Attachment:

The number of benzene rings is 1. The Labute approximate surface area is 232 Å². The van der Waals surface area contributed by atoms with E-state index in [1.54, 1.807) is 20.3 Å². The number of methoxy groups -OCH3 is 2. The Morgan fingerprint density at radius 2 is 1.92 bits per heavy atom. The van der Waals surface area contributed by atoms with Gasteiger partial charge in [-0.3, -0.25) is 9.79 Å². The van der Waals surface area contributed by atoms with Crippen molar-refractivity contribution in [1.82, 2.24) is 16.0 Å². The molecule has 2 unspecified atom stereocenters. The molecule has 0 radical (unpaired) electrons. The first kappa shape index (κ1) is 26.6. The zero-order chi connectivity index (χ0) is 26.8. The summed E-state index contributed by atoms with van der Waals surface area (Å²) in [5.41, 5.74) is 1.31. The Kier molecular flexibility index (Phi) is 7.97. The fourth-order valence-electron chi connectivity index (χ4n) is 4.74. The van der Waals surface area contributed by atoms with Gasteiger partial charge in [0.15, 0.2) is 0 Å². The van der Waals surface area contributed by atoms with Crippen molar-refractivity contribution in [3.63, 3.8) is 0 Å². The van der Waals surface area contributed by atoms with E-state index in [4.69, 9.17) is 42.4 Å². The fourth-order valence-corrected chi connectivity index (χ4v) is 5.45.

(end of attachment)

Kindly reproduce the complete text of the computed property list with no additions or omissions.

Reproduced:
The number of benzene rings is 1. The Labute approximate surface area is 232 Å². The van der Waals surface area contributed by atoms with E-state index in [1.54, 1.807) is 20.3 Å². The number of methoxy groups -OCH3 is 2. The Morgan fingerprint density at radius 2 is 1.92 bits per heavy atom. The van der Waals surface area contributed by atoms with Gasteiger partial charge in [-0.3, -0.25) is 9.79 Å². The van der Waals surface area contributed by atoms with Crippen molar-refractivity contribution in [1.82, 2.24) is 16.0 Å². The molecule has 2 unspecified atom stereocenters. The molecule has 0 radical (unpaired) electrons. The first kappa shape index (κ1) is 26.6. The zero-order chi connectivity index (χ0) is 26.8. The summed E-state index contributed by atoms with van der Waals surface area (Å²) in [5.41, 5.74) is 1.31. The Kier molecular flexibility index (Phi) is 7.97. The fourth-order valence-electron chi connectivity index (χ4n) is 4.74. The van der Waals surface area contributed by atoms with Gasteiger partial charge in [0.15, 0.2) is 0 Å². The van der Waals surface area contributed by atoms with Crippen molar-refractivity contribution in [3.63, 3.8) is 0 Å². The van der Waals surface area contributed by atoms with E-state index in [4.69, 9.17) is 42.4 Å². The fourth-order valence-corrected chi connectivity index (χ4v) is 5.45.